The proceeding weeks, reports began to filter in from family members and one neighbor (that I recall once creeping in the bushes), defending my grandmother’s unreasonable response to someone staying in her house.
The lurking neighbor noted that the behavior that my fiancé and I had demonstrated over the summer was peculiar. He had spotted us on several occasions walking into town, claiming that there was too much activity happening on their quiet street.
Aside from the host of reasons why walking is better than driving, ours was because my driver’s license is expired, and my European fiancé forgets that the right pedal on an automatic car is the accelerator, not the clutch. So instead of getting arrested for driving illegally or smashing into something as he maniacally slams on the gas pedal, we thought walking during our summer vacation was a lovely and safer option.
Two family members, who had stopped by my mother’s house one afternoon, caught my fiancé red-handedly making an organic rhubarb pie from scratch offered the next report. This piece of information was used in the case against us citing that “normal 30 year-olds” do not conduct themselves in this manner.
Clearly, they know very little about 30-somethings because we totally Instagrammed the pie, supported with an arrangement of obnoxious hashtags to document our domestic accomplishment.
The speculation was that we were bored, and decided to move the party over to my grandmother’s home. Her home, that when not filled with my large family and the warm flavors of her cooking is cavernous and eerie, not to mention that it is not equipped with Wi-Fi or cable.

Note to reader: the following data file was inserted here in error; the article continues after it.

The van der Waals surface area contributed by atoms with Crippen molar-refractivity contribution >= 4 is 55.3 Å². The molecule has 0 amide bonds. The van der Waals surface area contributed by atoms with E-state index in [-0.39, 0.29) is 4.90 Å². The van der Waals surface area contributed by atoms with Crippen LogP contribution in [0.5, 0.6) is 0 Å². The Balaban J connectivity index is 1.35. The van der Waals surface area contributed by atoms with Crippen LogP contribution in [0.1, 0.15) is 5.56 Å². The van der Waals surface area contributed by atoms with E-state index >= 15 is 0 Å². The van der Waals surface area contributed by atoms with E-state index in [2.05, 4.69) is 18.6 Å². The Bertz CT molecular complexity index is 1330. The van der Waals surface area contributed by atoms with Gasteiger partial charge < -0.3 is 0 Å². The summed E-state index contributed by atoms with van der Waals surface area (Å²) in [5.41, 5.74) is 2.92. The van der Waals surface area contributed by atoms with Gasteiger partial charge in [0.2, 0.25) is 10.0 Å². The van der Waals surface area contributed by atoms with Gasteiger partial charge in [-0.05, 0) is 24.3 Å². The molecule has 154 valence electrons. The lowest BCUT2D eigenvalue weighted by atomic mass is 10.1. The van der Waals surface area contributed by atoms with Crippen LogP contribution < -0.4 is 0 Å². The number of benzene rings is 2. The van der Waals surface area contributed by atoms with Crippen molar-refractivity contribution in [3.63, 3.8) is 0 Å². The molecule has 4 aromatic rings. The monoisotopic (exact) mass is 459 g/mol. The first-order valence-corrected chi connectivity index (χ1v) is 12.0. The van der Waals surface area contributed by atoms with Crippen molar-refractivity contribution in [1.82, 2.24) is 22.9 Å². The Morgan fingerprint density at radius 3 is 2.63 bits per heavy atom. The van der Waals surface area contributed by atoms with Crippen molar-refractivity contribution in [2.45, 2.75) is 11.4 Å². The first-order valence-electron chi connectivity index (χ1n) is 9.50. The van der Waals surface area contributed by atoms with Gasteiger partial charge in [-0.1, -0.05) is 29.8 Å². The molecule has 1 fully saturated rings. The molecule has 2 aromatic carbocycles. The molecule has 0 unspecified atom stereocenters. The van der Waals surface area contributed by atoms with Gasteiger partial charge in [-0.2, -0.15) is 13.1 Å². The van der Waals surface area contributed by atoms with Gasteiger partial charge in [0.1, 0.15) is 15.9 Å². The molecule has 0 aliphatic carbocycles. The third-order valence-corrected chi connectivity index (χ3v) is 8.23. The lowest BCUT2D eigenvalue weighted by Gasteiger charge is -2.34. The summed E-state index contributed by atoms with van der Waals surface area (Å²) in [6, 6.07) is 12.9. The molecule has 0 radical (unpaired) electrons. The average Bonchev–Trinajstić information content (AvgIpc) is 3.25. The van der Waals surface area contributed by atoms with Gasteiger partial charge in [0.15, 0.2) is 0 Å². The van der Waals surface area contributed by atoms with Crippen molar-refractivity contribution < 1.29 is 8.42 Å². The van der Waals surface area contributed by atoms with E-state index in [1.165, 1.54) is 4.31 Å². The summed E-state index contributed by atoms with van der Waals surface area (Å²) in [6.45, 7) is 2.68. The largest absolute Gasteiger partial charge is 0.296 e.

Also, my mother who is a full-time international flight attendant was away every three days, so this debunked my grandmother’s claim that we were looking for a place to be alone to “practice” married life together. Gross.
When this story is repeated, the listener always exhibits complete disbelief. Adults think I’m omitting details in my favor, 20-somethings think I’m lying, and the French can’t be bothered with fabricated drama and let out one of their legendary breathy sighs. I can’t say I blame them.
Since being pronounced reckless thieves and vandals, there has been radio silence from the other members of my family, my supportive mother excluded. As far as my fiancé and I are concerned, we are no longer welcome in the family. That of course would change if we lie, and confess to something we didn’t do. To be honest I considered doing this, just to move on from this exhausting story.
This experience once again reinstated the wisdom that you cannot change others you can only change yourself. This handy tool guided me to shift my thinking from being the victim to someone who just had a change in plans.
There will always be questions that I expect never getting the answers to: Will I ever truly know if my grandmother believes that calling off our wedding was the right decision or if it was just a cruel way to renege on her offer? Will I ever understand why the younger members of my family are encouraging this by pretending that the story is not completely absurd? Most likely not, but I have no choice but to come to peace with circumstances that I have no control over.
We have since planned an intimate spring wedding in the countryside of France, which is hardly a second-rate compromise. Our small guest list is comprised of friends and family who took the time to reach out to us during this painful ordeal.
All things considered, I know how fortunate I am and it will take a lot more than a tale about an unfluffed pillow to take away my gratitude.